Beyond The Curtains


Brooklyn D'Alessio

Freshmen Spencer Madsen and Avery Dodd, and seniors Sylvia Harrington and Kyle Jensen rehearse for “Mary Poppins” on Feb. 21 in the Cafeteria. They have been rehearsing the show, which will premiere on Feb. 28, for four months.

Colvin Parvin, Staff Writer

     In 17 years, science teacher Shana Hains, has never missed a WAHS musical. “When you first come to the cafeteria and you see the set and the kiddos,” Hains said, ”then the music starts, and whoever I bring thinks it’s recorded when it’s not” — that’s the best part. That magical experience created by the cast and crew, though, starts well before that point and is attributable to a lot that is going on behind the scenes, most of which the audience will never see.

     From Dec. 3 to Feb. 28, the musical “Mary Poppins” was planned and prepared by the event tech, production, and set crews. One class in particular, the tech crew cut bracing for the front of the stage. Addressing the type of work that the Tech Crew does for the musical, originally Event Tech was going to design the set, but Welsh took the liberty and designed the set all throughout Winter break and took overall charge of the set building. 

     The students take pride in executing the ideas of their directors, drama and choir teacher Cate Caffarella, who is directing the 16th musical she has been a part of; band teacher Stuart Welsh, who handles the orchestra, live music, and set; and costume designer Gwen Christianson, who handles costumes and makeup.

     When it comes to getting the resources for the play, such as money and materials, things become fairly scarce. For example, the wood is not paid for by the school; all of it is donated by Arauco. However, the school does pay for almost all of the lighting and sound equipment and most of the technology. Makeup, costume material, and other resources are paid for from the year before, except when people bring in their own makeup and other supplies. According to Manske, the musical “just got 3,000 pounds of wood shipped in.” These materials go into the set and other props. 

     Lead actress senior Lexie Lundgreen’s six years of experience with musicals have made the process familiar. Yet, she says “Mary Poppins” is different.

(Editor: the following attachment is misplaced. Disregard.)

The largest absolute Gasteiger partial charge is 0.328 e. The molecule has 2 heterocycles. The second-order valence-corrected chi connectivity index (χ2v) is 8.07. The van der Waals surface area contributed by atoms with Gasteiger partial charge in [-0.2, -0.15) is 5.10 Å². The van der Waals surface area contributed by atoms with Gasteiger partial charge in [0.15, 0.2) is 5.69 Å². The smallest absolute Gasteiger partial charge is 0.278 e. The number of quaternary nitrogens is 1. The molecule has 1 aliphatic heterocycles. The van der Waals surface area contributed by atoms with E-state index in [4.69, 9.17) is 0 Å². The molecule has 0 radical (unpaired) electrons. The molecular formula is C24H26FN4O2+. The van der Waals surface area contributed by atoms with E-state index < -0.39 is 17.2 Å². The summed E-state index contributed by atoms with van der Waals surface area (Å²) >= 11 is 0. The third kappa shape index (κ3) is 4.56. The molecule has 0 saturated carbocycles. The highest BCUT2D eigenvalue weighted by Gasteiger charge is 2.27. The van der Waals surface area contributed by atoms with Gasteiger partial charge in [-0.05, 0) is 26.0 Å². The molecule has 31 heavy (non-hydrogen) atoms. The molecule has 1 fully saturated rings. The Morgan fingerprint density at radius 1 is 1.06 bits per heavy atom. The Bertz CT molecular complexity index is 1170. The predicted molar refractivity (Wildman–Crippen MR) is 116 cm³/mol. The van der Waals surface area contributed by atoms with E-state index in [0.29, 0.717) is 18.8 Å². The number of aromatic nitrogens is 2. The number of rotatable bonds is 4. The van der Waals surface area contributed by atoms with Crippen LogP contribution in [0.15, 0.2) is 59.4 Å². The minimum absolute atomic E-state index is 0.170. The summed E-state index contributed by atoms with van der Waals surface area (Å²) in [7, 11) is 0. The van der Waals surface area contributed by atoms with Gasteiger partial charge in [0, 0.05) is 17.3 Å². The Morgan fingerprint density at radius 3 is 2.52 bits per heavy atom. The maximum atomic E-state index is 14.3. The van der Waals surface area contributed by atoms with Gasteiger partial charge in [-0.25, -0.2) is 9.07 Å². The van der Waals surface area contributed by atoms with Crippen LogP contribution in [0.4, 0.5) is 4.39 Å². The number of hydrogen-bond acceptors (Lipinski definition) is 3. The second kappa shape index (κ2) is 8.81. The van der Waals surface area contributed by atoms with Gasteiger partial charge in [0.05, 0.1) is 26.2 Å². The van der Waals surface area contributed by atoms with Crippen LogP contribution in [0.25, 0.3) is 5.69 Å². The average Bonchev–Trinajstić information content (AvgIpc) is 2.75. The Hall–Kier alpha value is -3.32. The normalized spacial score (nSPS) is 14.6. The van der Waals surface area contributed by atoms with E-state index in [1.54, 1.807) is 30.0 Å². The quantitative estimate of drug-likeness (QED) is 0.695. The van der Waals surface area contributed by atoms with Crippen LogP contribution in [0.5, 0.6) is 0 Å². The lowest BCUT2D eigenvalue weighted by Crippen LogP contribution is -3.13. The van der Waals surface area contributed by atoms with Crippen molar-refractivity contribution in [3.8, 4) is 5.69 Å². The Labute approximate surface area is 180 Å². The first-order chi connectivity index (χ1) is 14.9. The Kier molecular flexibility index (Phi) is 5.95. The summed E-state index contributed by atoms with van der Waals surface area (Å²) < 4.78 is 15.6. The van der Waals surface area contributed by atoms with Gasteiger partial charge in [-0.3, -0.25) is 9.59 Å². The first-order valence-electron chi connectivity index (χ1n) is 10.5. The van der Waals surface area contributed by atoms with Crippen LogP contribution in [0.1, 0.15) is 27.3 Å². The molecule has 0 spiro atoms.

”The magic in the show is so central to what it’s all about,” Lundgreen said. “Mary Poppins comes, and she’s this magical being. What Welsh and the other tech crew have done is they made it so that doors can open by themselves, and things can pop up by themselves.” 

     “Magical” doors, hatches, and windows are just a few of the innovations that make this particular show unique. Audiences can also expect some flying scenes.

     “I think what is really different is it is really well known,” Caffarella said, “that the big productions in it, like… ‘Jolly Holiday,’ and ‘Step in Time,’ are all their own worlds within the play.”

     All of those different worlds require their own designs, which tech crew member senior Eric Allam says make this build distinct. “The last two musicals have had a lot of revolves,” Allam said. “This one has a lot more set pieces, which are taller than what we normally use.”     

     For all involved in making the production of a musical possible, it’s a long process, and while they hope the production will be exciting for the audience, it’s about more than just the end product.

     “Acting is like Halloween,” Lundgreen said. “You get to be someone else, and so I’ve had the opportunity to create characters and create their motifs, and how they talk and act, and it’s a really beautiful process. I feel like I’ve really found myself through acting.” 

           ”My favorite thing about ‘Mary Poppins’ and the musical in general is the people I get to work with,” Caffarella said. “I really, really enjoy the collaboration, [and]… I love the creativity and that we get to pool together and create this.”